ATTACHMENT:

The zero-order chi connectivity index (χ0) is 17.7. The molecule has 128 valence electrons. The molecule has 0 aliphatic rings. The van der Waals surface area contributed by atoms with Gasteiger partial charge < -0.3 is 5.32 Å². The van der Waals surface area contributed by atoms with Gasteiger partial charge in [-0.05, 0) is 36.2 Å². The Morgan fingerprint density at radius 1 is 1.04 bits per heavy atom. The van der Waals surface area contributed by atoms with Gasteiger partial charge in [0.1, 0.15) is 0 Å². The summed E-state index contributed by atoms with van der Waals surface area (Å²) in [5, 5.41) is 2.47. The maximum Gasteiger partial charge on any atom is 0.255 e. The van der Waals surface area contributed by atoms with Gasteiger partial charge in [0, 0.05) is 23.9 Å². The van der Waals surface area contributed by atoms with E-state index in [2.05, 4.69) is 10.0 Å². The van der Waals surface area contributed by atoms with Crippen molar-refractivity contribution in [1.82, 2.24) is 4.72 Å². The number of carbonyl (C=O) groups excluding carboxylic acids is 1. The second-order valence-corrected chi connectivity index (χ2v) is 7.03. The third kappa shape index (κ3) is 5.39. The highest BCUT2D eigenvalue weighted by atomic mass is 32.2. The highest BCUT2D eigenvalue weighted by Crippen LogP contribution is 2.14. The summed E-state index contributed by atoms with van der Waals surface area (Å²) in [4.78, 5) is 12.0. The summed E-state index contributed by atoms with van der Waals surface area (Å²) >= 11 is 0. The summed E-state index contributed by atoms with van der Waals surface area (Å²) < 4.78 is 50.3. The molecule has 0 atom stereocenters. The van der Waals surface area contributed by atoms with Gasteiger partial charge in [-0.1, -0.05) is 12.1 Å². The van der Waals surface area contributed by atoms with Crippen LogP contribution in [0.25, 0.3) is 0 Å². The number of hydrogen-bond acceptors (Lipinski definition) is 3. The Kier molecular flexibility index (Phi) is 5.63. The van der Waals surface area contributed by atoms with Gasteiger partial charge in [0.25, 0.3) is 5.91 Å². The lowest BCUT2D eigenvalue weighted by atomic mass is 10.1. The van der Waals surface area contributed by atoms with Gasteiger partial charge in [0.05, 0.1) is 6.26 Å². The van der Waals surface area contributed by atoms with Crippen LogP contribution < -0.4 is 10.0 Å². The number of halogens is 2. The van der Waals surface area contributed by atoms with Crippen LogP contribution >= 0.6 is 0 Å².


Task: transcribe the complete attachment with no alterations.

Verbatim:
The zero-order chi connectivity index (χ0) is 17.7. The molecule has 128 valence electrons. The molecule has 0 aliphatic rings. The van der Waals surface area contributed by atoms with Gasteiger partial charge < -0.3 is 5.32 Å². The van der Waals surface area contributed by atoms with Gasteiger partial charge in [-0.05, 0) is 36.2 Å². The Morgan fingerprint density at radius 1 is 1.04 bits per heavy atom. The van der Waals surface area contributed by atoms with Gasteiger partial charge in [0.1, 0.15) is 0 Å². The summed E-state index contributed by atoms with van der Waals surface area (Å²) in [5, 5.41) is 2.47. The maximum Gasteiger partial charge on any atom is 0.255 e. The van der Waals surface area contributed by atoms with Gasteiger partial charge in [0, 0.05) is 23.9 Å². The van der Waals surface area contributed by atoms with E-state index in [2.05, 4.69) is 10.0 Å². The van der Waals surface area contributed by atoms with Crippen molar-refractivity contribution in [1.82, 2.24) is 4.72 Å². The number of carbonyl (C=O) groups excluding carboxylic acids is 1. The second-order valence-corrected chi connectivity index (χ2v) is 7.03. The third kappa shape index (κ3) is 5.39. The highest BCUT2D eigenvalue weighted by atomic mass is 32.2. The highest BCUT2D eigenvalue weighted by Crippen LogP contribution is 2.14. The summed E-state index contributed by atoms with van der Waals surface area (Å²) in [4.78, 5) is 12.0. The summed E-state index contributed by atoms with van der Waals surface area (Å²) >= 11 is 0. The summed E-state index contributed by atoms with van der Waals surface area (Å²) < 4.78 is 50.3. The molecule has 0 atom stereocenters. The van der Waals surface area contributed by atoms with Gasteiger partial charge in [-0.1, -0.05) is 12.1 Å². The van der Waals surface area contributed by atoms with Crippen LogP contribution in [0.25, 0.3) is 0 Å². The number of hydrogen-bond acceptors (Lipinski definition) is 3. The Kier molecular flexibility index (Phi) is 5.63. The van der Waals surface area contributed by atoms with Gasteiger partial charge in [0.25, 0.3) is 5.91 Å². The lowest BCUT2D eigenvalue weighted by atomic mass is 10.1. The van der Waals surface area contributed by atoms with Gasteiger partial charge in [0.05, 0.1) is 6.26 Å². The van der Waals surface area contributed by atoms with Crippen LogP contribution < -0.4 is 10.0 Å². The number of halogens is 2. The van der Waals surface area contributed by atoms with Crippen LogP contribution >= 0.6 is 0 Å².